But in these situations are we really moving backwards? Or might there be something going on, out of sight – – something that is laying the foundation for new growth – – something of which we might be completely unaware?
There is hope.
We might not be able to change our objective circumstances, at least in the short run, but we can control our response. . .
Listen on: iTunes / Stitcher / Google Play or
Ralph Waldo Emerson on Vocation
From a sermon preached by Ralph Waldo Emerson at the Second Church, Boston, October 21, 1832:
How many men now regard their business as so much interruption, as so much injury to their religious life? Their religious character is something separate from their daily actions. If instead of this each man worked in his favorite calling in the way and according to the principles of his own inward Teacher – and therefore with love – if he saw in every day’s labor that he was thereby growing more skillful and more wise; that he was co-operating with God in his own education, so that every dollar he earned was a medal of so much real power, — the fruit and means of so much real goodness; if neither his working hours nor his rest was lost time, but all was helping him onward, — would not his heart sing for joy? Would not the day be brighter and even the night light about him? Would not company be more pleasant and even solitude be sociable and his life reveal a new heaven and a new earth to his purer eyes?
The concept of calling can mean different things to different people, and in fact there are several different definitions in use by scholars of the subject. But I think Emerson points to something that should not be left out —
Passion and Our Work
We sometimes hear that we should “follow our passion”. But what happens when we actually do have a passion for our work – or maybe for some aspect of our work? Is this positive? Or is it negative? Actually, according to psychologist Robert Vallerand, it could be either one — depending on the type of passion. Vallerand has written a very interesting and valuable book called the Psychology of Passion: A Dualistic Model in which he proposes that there are two types of passion: harmonious and obsessive. This has important implications for our work lives, which we explore in this episode.
Listen on: iTunes / Stitcher / Google Play or
Developing a Deeper Sense of Mission and Purpose: Can Prayer Help?
Most of us would probably like to work with a deeper sense of purpose and mission; maybe prayer can help. This episode begins with story about a time when Jesus went off and prayed by himself in the early morning hours. You might find it has something important to say about a possible connection between prayer and the sense of purpose or mission we bring to our work. In this connection, we also discuss receptive prayer as a helpful spiritual practice.(Time: 7:20)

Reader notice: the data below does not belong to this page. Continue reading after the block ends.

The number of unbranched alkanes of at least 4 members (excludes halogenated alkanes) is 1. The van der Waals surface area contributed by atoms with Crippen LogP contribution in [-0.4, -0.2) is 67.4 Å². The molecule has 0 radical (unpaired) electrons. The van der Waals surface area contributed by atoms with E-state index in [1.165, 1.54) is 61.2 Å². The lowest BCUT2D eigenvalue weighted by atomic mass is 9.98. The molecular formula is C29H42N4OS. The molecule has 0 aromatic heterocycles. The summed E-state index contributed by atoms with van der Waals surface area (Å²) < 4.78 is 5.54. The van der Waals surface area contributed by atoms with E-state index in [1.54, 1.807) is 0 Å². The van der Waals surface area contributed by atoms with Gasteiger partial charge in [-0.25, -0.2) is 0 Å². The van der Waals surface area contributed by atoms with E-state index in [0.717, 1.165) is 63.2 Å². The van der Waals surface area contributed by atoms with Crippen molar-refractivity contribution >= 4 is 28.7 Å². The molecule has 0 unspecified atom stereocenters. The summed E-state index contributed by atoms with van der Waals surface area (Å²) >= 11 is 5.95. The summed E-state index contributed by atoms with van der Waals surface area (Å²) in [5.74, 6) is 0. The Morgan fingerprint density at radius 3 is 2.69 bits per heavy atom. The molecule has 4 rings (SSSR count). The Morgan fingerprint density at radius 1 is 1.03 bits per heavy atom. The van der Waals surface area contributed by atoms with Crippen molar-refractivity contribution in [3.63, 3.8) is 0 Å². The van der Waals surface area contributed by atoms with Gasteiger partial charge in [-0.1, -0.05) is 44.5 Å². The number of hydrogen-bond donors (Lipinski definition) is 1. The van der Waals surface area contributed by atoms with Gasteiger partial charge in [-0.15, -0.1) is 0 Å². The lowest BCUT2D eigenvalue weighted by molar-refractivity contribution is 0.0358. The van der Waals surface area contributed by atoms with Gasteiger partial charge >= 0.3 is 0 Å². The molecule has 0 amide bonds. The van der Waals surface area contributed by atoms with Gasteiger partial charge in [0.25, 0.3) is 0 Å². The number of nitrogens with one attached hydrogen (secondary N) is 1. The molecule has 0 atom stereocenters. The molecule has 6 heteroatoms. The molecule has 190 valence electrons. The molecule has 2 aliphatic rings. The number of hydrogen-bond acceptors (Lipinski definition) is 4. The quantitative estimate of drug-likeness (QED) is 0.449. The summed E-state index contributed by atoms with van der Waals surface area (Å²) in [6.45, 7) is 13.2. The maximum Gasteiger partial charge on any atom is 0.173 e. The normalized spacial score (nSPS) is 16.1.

Listen on iTunes / Stitcher / Google Play or
A Theology of Entrepreneurship
The Entrepreneurial Calling: Perspectives from Rahner by the late William J. Toth of Seton Hall is an extraordinary theological reflection on the entrepreneurial vocation and the deeper significance of the entrepreneur’s hope, risk, and service to others. A central concept for Toth was that of “providential love.” This concept combines the idea of looking forward and anticipating the future with a desire to create something of value for others. The entrepreneur intends to create part of the future, but at the same time recognizes that success or failure will be determined by others who are free to accept or reject the offer made by the entrepreneur.
Work Engagement and The Value of Workplace Spirituality
Work engagement — the degree to which we are engaged in our work — is an important issue. The level of engagement of employees and volunteers is critically important for the health of organizations. And from the perspective of the individual doing the work, whether employed or self employed, it would be difficult to find satisfaction and fulfillment in work with which we are not fully engaged.
Find Your Calling — Music and Acorns
A few months ago I attended a retreat that focused on Celtic spirituality. At one point, the retreat leader used a very appealing metaphor – find your own music. He told a story of Irish musicians who, before playing, would quietly listen inwardly “to hear the music.” He challenged us to listen for our own music, and then to play it through our lives. I took this as a metaphor for a calling. We think of a calling as something we are called to do, as a life mission of sorts. Sometimes we hear people express it as something that comes from beyond ourselves, as in “I was called by God to do . . .” But people also talk of it as something that comes from from deep within us, like our own music for which we need to listen.
Serious Business: Why It Matters (Article by Tony Mulkern)
We are pleased to offer on our Work as a Calling page (link) an article (link) by CFE friend Tony Mulkern on the value of business and business vocations. (Serious Business: Why It Matters). Tony summarizes some of the arguments made by Michael Novak during his CFE sponsored speaking tour a few years ago, and then concludes with his own advise to business owners:
“When you wonder if it is all worth it, remember that you are a symbol, an example, and one of the drivers of a free people freely creating wealth, a society, and a world in which all can pursue their dreams, consistent with the freedom of others.”
Neil Gaiman: “Make Good Art!”
A friend passed along a link to the Neil Gaiman commencement address that has received a lot of attention on YouTube. I can see why -- Gaiman makes a strong and inspiring case for devoting ourselves to "make good art". A highlight is when he goes through a litany of...
Abraham Zaleznik, RIP
Abraham Zaleznik was a professor of leadership at The Harvard Business School for 43 years and a certified psychoanalyst. He was also the author of a very important, and famous, 1977 Harvard Business Review article: Managers and Leaders: Are They Different? To understand the impact of his article, one should remember that when written there was much less of an understanding that leadership is quite different from management; Zaleznik was on the leading edge of the wave. Zaleznik also had the ability to convey some of the psychological differences between leaders and managers and their formation and did so in a way that is still valuable.
Church and Vocation
There have been a number of comments made in reference to the Barna Group's research that suggests younger adult Christians are having trouble connecting their faith with their work: "In particular, 84% of Christian 18- to 29-year-olds admit that they have no idea how...